I've been thinking a lot about change this week. This is a word that is battered around the counseling community with endless repetition. What is change? How does it happen? Are humans really capable of change? Are societies capable of change? I've had a couple of really difficult counseling sessions with clients lately...the kinds of sessions that leave me despairing about the condition of the human race. I walk with my clients into wounds so deep that it seems like there can never be light at the end of the tunnel. Situations seem infinitely hopeless. Escape is impossible. It's my job to find hope, to have vision for a better future for my clients. So what happens when I don't see any hope? Do I revert to a simplistic method of behavioral counseling where I try to help them fix the crumbling blocks of their life by giving them a few helpful study tools without looking at the foundations that are giving way? If I help them to dig into those foundations, if we uncover what is festering below and we can't find a way to walk through it, then is there hope? In the unique confines of this culture and this place, I can't just tell my clients to leave, to walk away, to start fresh. I am forced to work within family systems that are untenable. Young people don't move out of their parents' homes. They stay and stay and stay. Here in Kuwait, there are still areas of the desert that are filled with landmines from the Gulf War. Many of those areas have been marked as dangerous...flags and signs denoting the fact that if you walk in that area, you might go boom. It happens on a regular basis...ooh, what's that funny looking rock? Boom. I feel like counseling in this context is like walking through a field of landmines. Careful step, shift your weight, see what happens. And so often it feels hopeless. Do the hours that I spend with my clients really make any difference?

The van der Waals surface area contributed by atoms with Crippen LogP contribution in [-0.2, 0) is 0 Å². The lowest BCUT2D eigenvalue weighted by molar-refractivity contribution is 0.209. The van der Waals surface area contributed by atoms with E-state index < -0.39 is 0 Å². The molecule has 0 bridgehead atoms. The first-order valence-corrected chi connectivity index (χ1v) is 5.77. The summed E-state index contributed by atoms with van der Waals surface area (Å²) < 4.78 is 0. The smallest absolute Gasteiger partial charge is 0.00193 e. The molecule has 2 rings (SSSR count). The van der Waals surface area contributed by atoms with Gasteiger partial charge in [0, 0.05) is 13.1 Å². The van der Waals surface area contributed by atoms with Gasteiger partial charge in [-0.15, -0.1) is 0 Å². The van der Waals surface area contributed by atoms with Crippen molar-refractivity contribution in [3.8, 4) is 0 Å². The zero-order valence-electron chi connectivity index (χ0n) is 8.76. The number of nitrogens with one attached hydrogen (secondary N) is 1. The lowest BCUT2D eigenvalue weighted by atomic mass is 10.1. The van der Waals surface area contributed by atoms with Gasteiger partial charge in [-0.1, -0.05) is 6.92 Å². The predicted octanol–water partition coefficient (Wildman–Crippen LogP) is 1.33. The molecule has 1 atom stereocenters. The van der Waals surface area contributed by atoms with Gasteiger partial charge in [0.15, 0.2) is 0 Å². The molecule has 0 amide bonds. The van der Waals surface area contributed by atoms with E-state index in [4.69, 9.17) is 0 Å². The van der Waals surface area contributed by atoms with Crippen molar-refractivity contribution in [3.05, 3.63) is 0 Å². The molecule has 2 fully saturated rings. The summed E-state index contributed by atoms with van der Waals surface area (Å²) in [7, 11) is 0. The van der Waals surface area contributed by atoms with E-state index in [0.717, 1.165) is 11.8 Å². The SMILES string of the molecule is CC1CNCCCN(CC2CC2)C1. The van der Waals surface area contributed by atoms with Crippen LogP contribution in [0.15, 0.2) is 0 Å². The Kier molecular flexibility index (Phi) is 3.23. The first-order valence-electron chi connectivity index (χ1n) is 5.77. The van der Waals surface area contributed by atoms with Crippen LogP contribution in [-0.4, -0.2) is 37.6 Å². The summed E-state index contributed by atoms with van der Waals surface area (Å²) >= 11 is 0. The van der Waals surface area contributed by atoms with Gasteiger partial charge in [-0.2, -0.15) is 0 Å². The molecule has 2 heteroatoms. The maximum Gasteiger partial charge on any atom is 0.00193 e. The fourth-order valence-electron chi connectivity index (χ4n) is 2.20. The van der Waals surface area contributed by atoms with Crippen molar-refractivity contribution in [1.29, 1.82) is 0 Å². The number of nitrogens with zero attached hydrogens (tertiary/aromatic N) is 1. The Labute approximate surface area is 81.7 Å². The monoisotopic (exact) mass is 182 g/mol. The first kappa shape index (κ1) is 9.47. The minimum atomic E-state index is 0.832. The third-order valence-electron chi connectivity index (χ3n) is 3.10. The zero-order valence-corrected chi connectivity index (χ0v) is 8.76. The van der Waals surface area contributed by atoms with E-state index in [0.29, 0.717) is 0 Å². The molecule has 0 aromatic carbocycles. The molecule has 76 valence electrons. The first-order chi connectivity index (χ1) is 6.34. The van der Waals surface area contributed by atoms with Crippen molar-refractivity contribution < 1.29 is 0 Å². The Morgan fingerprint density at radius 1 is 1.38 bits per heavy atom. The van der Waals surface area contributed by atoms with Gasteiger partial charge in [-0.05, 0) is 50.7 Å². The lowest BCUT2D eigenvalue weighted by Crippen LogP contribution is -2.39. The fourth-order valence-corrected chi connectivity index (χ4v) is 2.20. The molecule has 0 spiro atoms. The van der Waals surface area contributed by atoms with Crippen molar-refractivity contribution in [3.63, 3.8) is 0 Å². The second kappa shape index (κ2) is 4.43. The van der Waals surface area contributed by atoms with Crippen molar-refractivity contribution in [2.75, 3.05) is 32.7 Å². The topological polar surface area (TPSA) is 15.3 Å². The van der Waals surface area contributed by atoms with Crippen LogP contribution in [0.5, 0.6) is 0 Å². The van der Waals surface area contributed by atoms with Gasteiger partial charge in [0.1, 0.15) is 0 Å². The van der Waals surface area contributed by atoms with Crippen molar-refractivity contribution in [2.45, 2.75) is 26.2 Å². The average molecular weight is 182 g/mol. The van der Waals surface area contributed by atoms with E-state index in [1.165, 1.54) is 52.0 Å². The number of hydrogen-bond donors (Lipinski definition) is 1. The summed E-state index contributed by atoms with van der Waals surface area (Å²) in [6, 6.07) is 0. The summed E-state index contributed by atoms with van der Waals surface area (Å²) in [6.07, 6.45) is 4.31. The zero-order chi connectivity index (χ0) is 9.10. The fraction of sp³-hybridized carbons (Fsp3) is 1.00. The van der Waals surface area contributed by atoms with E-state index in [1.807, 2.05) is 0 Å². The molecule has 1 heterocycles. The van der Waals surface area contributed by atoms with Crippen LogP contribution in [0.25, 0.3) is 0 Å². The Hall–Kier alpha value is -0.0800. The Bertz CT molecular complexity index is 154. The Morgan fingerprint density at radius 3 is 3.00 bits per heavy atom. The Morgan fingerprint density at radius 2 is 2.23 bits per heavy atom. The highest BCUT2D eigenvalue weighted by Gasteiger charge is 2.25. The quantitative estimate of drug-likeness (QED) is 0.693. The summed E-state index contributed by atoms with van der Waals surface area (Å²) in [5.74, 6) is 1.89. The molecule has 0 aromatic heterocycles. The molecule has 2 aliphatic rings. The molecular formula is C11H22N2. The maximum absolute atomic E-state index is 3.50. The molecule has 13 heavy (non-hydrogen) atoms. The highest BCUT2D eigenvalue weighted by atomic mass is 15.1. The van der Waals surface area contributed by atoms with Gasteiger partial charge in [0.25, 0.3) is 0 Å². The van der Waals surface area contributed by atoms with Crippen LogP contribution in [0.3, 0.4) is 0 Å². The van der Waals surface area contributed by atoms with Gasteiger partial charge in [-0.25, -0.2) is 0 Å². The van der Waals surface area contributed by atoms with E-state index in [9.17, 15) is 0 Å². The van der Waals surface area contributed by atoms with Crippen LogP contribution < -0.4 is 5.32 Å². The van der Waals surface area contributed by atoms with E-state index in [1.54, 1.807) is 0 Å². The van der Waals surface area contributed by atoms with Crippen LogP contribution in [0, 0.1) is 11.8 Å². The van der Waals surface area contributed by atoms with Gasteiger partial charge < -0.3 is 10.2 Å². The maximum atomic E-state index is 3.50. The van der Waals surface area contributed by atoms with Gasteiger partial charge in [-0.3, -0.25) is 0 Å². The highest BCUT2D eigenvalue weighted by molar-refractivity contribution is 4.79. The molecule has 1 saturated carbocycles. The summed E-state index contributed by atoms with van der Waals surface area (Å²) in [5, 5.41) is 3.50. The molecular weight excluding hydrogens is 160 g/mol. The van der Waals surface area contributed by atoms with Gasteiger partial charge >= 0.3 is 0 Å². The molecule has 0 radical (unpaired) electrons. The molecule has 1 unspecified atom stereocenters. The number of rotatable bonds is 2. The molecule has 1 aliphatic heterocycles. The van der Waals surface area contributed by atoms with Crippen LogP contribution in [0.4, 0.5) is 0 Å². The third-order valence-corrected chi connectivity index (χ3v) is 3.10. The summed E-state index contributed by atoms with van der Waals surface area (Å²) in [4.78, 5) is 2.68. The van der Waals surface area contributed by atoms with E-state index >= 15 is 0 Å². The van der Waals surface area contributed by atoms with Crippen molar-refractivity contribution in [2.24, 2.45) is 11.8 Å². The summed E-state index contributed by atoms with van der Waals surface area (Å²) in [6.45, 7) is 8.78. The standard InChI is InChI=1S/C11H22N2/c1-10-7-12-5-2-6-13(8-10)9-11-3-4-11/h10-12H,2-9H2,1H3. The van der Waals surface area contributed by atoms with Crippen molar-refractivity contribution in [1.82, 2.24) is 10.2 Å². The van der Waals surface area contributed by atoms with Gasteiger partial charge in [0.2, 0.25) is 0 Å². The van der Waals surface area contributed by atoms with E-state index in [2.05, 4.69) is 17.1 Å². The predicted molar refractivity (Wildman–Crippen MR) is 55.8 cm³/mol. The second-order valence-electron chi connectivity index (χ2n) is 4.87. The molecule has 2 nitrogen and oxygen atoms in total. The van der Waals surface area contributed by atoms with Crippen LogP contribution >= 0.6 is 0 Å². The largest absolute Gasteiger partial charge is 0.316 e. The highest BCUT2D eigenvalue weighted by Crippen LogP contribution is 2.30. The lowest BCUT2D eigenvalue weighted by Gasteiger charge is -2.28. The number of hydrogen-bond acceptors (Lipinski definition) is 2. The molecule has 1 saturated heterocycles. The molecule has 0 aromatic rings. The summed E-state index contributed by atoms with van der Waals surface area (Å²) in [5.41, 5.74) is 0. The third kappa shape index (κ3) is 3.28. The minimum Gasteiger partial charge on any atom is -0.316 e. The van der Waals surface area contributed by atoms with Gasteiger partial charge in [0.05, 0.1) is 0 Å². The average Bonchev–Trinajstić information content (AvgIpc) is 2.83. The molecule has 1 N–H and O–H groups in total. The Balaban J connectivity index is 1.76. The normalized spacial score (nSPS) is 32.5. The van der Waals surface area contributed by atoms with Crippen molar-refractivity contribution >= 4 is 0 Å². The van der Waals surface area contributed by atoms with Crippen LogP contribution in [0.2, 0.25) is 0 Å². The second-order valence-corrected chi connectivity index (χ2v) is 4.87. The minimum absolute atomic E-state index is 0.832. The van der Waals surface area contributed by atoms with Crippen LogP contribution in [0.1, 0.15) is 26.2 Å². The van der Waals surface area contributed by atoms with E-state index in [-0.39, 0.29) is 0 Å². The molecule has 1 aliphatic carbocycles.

In this part of the world, there is a high value placed on image. Look good, smile, everything is fine. Making sure that everyone thinks you're fine takes its toll...it's exhausting. And there comes a point where your body can't physically hold it in anymore...the tears start leaking out at the most inopportune times. The rage is unleashed. The depression takes hold. We all have problems...every human, every society. I'm not saying that these things are unique to this part of the world. But I often wonder if my counseling model holds true in this place. What works in the west doesn't always work here. Often, the counseling room is a place where someone is free to fall apart- to let the cracks in the armor sever. And we sit in the pain, in the wounds, in the anger. And we look at the ways we have been hurt. And over time, we heal and we begin to look at our own responsibility. We take ownership and begin to move toward a new model of relationships in this world. That works in the west...I've seen it work and I believe that it's a healthy godly model of counseling. But I'm not convinced that it works here. And so I go back to my first question- what is change? What is my vision for my clients? Where do I find hope for my clients? And I hold up the mirror and look at my self. And I feel the weight of life here. And I struggle with the culture and knowing when to accept, and when to fight back. What is different and what is just wrong. And sometimes I freeze in the midst of the field of landmines, losing my footing and just wanting to sit down and wait it out. Sometimes the struggle is just too much, too confusing, too hopeless. But for this moment in time, I am here. And I have the privilege of sitting with a young generation of people who are struggling and hurting. And so I look to the one who provides all hope, and I ask for wisdom, and for eyes to walk tall and straight and hopefully through the field of landmines.